Sharjah is keen to expand its investor base
The Gulf Arab emirate of Sharjah will arrange investor meetings this week and next in Asia, the Middle East and Europe ahead of a potential debut issue of sovereign sukuk, the director of its debt management office told Reuters on Monday.
"It will be U.S. dollar, ijara structure. It is going to be benchmark-sized," Tom Koczwara said, adding that the exact size and tenor would be determined later.
Benchmark size is usually understood to be upwards of $500 million. Sharjah appointed HSBC, Kuwait Finance House, National Bank of Abu Dhabi, Sharjah Islamic Bank and Standard Chartered to arrange the roadshows.
Sharjah, the third largest of seven United Arab Emirates, is keen to expand its investor base; although it is growing robustly, it lacks the big oil reserves of Abu Dhabi or the commercial glamour of neighbouring Dubai. In January, the emirate obtained sovereign credit ratings from international agencies.
Moody's Investors Service assigned on Monday a provisional rating of A3 to the proposed sukuk issue. Standard & Poor's rates Sharjah's government debt at A.
"Moody's A3 government bond rating and stable outlook on Sharjah is primarily supported by the emirate's very strong fiscal and government debt position, which benefits from the emirate's membership in the United Arab Emirates," Steffen Dyck, Moody's lead sovereign analyst for Sharjah, said in a statement.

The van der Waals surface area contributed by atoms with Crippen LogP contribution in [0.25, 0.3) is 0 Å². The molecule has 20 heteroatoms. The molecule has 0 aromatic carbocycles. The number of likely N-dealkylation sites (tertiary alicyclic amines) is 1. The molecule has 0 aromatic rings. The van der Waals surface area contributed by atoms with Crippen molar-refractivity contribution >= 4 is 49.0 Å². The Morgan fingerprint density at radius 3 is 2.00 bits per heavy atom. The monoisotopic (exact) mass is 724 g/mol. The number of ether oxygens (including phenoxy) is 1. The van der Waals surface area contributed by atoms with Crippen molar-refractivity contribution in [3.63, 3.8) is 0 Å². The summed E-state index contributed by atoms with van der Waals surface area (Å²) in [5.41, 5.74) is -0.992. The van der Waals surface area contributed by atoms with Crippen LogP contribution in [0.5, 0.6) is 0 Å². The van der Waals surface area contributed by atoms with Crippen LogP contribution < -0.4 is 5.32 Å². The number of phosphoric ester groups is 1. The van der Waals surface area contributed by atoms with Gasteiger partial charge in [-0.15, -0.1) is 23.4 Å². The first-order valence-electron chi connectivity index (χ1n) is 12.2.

Sharjah's government debt is low but rising, Moody's said without giving details. At the same time, the emirate's debt repayment ability is constrained by a narrow revenue base as it lacks a value-added tax, sales tax or income taxes, it noted.
In January, Moody's projected Sharjah's government debt-to- gross domestic product ratio would stay below 10 percent in 2014, adding that wider public sector debt was at a manageable level of 18.2 percent in 2012. The Sharjah government has recorded small fiscal deficits of around 1-2 percent of GDP on average since 2008.
With a population of under 1 million, Sharjah is developing its tourism and manufacturing industries; it accounts for only a little over 5 percent of the UAE economy.
Bond issues in the Gulf have attracted strong demand this year from international investors because of instability in other emerging markets and the region's healthy economy.
The last sovereign debt issue from the UAE came from the unrated emirate of Dubai, which sold $750 million of 15-year sukuk in April, drawing $2.3 billion of investor demand.